Sunday, October 26, 2014

Data as art: X Marks the Spot

Niels Bohr portrait 4
Hayley Gillespie at Art.Science.Gallery in Austin noticed that some of my prints submitted for previous shows would also fit for their latest: X Marks the Spot. She describes the show thus:

Quantitative or categorical, discrete or continuous, dependent or independent, variables allow scientists to measure and describe properties of the world around us. They are common to every scientific discipline and assume a wide range of possible values. With gravity and humor, precision and abstraction, record-keeping and experimentation, variables are made visible through the works of eight contemporary artists.

So, from October 25 to November 23, 2014, you can find my portraits of Niels Bohr, Caroline Herschel and Florence Nightingale, on exhibit. The show features eight artists, many of whom are 'data artists' and the images online look fascinating.

Caroline HerschelIt's particularly interesting to me, since I haven't really thought of my work as illustrating data or variables, per se, so much as illustrating the scientists themselves, since their work is integral to a full portrait. I believe mine are the only portraits and other works are more abstract, less figurative.

Each of these portraits does actually, now that I think about it, contain some precise representations of variable data. Niels Bohr's portrait contains the Balmer series of spectral lines given off by excited hydrogen gas. Caroline Herschel's portrait contains her own diagrams of the night sky and her observation of one of the several comets she discovered (hence, a mapping of position over time). Florence Nightingale's portrait shows her own statistical investigation of the causes of mortality amongst British troops during the Crimean War, shown plotted as a polar area diagram – her own statistical and data visualization innovation, sometimes called a Nightingale Rose Diagram.

Florence Nightingale portraitThe other artists involved in the show have taken data -both their own personal life data, they have gathered themselves and freely available datasets and created artworks where they have developped their own methodologies for representing the data. They are working with everything from an artist's own personal experience of cancer care, the weather (where storms themselves are involved in the mark making), using algorithms to turn winds into drawing, to the instances where H.G. Wells specifies colour in his novels!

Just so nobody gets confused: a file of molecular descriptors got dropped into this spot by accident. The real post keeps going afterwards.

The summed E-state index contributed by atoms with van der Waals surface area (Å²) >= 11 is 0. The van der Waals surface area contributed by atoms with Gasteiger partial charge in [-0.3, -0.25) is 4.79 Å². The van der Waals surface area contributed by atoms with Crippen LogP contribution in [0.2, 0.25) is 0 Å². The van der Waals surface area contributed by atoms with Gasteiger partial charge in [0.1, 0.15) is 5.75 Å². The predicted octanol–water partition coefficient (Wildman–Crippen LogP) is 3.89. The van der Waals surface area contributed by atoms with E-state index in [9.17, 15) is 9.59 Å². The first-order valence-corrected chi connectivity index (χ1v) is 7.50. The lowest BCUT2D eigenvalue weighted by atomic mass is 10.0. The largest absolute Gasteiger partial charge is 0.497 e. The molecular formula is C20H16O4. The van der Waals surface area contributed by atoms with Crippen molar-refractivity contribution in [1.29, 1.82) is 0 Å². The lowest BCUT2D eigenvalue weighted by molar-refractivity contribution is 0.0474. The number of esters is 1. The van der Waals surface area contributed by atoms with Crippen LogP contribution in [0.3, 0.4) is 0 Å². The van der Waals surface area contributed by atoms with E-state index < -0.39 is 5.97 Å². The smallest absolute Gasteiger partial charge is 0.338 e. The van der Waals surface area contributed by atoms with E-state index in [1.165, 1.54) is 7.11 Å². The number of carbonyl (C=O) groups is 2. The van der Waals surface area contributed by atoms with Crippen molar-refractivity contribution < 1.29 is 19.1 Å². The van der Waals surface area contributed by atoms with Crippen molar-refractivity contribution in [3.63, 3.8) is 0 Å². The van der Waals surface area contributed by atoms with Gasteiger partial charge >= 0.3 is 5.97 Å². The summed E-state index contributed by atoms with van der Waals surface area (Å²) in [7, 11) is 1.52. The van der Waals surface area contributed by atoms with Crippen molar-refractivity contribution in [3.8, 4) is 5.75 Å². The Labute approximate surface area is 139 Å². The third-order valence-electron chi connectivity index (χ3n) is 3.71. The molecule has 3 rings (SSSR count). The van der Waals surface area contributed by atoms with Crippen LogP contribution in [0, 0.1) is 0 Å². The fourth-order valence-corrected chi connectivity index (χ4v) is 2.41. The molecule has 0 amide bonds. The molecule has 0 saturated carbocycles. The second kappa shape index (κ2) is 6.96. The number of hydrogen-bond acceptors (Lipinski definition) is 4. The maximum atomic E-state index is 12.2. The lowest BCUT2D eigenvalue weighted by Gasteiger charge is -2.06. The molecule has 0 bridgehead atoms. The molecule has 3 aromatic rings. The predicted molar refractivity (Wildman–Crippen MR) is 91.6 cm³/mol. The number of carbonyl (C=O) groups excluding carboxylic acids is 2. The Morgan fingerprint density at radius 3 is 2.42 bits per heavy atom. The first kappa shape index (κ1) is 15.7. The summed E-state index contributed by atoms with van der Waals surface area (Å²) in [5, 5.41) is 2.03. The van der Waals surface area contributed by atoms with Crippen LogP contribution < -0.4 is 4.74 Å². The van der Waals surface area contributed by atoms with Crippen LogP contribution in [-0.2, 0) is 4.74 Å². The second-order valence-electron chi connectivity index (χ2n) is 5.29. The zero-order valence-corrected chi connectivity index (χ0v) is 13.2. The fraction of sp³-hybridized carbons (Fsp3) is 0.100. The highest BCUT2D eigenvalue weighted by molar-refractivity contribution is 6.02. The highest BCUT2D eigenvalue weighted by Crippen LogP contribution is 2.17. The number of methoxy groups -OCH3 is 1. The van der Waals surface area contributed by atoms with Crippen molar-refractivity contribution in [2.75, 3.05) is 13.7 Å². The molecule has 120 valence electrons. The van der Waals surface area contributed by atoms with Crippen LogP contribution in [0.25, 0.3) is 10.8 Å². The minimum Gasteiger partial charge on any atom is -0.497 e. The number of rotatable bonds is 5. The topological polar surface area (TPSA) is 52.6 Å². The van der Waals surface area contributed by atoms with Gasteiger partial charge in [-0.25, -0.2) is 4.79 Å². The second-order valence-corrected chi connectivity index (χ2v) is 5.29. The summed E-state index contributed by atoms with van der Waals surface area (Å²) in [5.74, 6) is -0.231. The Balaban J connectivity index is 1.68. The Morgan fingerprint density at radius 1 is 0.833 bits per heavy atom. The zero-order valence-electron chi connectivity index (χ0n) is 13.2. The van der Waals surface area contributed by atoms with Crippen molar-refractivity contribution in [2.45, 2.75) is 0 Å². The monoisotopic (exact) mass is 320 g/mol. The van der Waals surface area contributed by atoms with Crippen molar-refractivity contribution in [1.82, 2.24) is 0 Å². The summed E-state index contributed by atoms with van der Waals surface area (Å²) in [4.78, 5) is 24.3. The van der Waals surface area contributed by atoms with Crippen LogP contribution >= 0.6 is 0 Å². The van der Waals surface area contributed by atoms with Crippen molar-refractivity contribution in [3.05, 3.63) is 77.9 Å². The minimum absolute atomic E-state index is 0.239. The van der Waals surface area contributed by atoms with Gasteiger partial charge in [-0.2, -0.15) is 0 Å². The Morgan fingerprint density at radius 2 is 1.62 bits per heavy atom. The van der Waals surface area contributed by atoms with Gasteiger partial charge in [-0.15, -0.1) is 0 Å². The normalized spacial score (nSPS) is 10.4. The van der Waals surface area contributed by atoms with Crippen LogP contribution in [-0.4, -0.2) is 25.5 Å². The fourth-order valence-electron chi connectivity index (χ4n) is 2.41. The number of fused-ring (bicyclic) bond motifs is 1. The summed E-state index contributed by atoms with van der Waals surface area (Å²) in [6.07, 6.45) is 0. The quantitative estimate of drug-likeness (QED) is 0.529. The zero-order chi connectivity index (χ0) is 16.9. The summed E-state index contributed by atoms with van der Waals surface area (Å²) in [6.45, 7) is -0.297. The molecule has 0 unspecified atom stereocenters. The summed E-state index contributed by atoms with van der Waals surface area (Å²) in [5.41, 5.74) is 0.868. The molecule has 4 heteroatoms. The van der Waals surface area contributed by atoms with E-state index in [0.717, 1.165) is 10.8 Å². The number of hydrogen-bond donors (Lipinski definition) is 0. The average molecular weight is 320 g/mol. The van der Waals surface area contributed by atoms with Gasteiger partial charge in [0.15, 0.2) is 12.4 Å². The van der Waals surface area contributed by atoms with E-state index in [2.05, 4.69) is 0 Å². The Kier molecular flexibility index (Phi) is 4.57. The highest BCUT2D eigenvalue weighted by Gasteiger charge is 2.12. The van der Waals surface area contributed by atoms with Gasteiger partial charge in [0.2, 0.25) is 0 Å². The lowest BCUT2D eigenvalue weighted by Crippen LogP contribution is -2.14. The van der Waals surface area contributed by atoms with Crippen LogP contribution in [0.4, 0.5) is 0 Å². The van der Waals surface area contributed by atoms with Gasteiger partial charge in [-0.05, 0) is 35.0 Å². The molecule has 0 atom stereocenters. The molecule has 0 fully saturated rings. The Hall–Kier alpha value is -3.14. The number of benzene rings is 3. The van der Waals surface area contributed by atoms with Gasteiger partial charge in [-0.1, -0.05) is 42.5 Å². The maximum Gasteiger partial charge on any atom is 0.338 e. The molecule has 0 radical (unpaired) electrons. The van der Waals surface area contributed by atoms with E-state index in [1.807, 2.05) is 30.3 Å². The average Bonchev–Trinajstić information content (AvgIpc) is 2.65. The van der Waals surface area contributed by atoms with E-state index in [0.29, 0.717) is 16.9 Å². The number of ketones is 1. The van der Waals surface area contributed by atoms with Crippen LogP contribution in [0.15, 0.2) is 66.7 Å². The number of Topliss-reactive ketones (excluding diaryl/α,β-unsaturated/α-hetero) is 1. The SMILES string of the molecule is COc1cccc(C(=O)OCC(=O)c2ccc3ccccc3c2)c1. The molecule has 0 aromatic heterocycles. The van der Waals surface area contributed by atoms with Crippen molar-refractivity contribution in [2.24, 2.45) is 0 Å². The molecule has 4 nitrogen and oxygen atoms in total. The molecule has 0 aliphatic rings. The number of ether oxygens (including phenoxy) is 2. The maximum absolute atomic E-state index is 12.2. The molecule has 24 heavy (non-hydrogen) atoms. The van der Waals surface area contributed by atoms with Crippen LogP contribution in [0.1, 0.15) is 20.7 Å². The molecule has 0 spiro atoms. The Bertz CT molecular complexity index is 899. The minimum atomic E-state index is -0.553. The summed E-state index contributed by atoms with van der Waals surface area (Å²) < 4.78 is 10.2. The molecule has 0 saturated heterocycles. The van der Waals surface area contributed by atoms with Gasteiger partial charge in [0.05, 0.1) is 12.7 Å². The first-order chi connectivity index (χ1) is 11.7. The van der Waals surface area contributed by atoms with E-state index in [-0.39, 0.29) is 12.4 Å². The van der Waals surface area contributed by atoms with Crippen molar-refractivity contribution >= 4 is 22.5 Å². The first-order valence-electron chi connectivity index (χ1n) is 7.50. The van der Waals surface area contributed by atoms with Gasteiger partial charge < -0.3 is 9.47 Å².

One of the artists involved had been turning her own data into art - things like walks she takes, daily activities and nightly EEG sleep data - and then recognized that she is doing something algorithmically which could be translated into a phone app which would allow anyone to make art from their own daily lives. If you're in Austin, check out the artist's talk by Laurie Frick on November 8. She'll explain her process and her smartphone app FRICKBits, and how you can use it to make art of your daily life too. How cool is that?! The app is for iPhone, and I have an Android, so I might have to ask RJH if I can play with his phone.

In other news, if you happen to be in Europe and read German, check out the Christmas/New Year issue of Happinez magazine, which will be featuring my Chinese Zodiac series!

Wednesday, October 15, 2014

OOAK Prep - Multimedia


My next big adventure is the Christmas One of a Kind Show! I have a piece in the upcoming 'X Marks the Spot' show at Art.Science.Gallery and I need to complete my 'In the Round' artworks for the Graven Feather show, but the big thing on the horizon is OOAK. RJH has been building parts of my booth. We're planning hard walls on which I can hang framed artwork, with an overhead lighting system affixed to it, and some hopefully simple flooring. He's also planning to build me frames for my artwork. I've been researching where I can get glass, and we've ordered a proper mat cutter and we hope to have this scheme underway shortly.


Right now, I want to stock up. I've been making more of my multimedia series: unicorns, ships and balloons. Soon I'll move on to two-headed turtles! I've also been printing second editions of popular prints. I'm almost out of poppies so I made a new edition with thicker scarlet kozo paper. I want to list it before Remembrance Day.